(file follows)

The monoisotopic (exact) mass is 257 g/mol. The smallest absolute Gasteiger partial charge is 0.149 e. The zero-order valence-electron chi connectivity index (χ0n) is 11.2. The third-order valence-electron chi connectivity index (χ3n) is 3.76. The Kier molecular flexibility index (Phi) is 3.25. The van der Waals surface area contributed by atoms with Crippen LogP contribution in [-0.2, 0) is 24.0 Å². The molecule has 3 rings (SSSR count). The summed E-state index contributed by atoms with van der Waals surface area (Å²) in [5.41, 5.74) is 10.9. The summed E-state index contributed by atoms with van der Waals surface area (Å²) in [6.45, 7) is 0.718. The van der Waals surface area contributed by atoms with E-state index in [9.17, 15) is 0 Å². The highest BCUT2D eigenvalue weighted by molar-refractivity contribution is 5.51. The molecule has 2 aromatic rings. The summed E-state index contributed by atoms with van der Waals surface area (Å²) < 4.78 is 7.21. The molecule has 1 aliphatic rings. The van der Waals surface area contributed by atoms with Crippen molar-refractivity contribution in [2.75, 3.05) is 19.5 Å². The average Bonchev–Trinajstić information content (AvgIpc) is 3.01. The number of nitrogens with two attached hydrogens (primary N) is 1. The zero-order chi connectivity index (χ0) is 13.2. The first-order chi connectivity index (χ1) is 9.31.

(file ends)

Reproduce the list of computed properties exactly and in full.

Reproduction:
The monoisotopic (exact) mass is 257 g/mol. The smallest absolute Gasteiger partial charge is 0.149 e. The zero-order valence-electron chi connectivity index (χ0n) is 11.2. The third-order valence-electron chi connectivity index (χ3n) is 3.76. The Kier molecular flexibility index (Phi) is 3.25. The van der Waals surface area contributed by atoms with Crippen LogP contribution in [-0.2, 0) is 24.0 Å². The molecule has 3 rings (SSSR count). The summed E-state index contributed by atoms with van der Waals surface area (Å²) in [5.41, 5.74) is 10.9. The summed E-state index contributed by atoms with van der Waals surface area (Å²) in [6.45, 7) is 0.718. The van der Waals surface area contributed by atoms with E-state index in [9.17, 15) is 0 Å². The highest BCUT2D eigenvalue weighted by molar-refractivity contribution is 5.51. The molecule has 2 aromatic rings. The summed E-state index contributed by atoms with van der Waals surface area (Å²) < 4.78 is 7.21. The molecule has 1 aliphatic rings. The van der Waals surface area contributed by atoms with Crippen molar-refractivity contribution in [2.75, 3.05) is 19.5 Å². The average Bonchev–Trinajstić information content (AvgIpc) is 3.01. The number of nitrogens with two attached hydrogens (primary N) is 1. The zero-order chi connectivity index (χ0) is 13.2. The first-order chi connectivity index (χ1) is 9.31.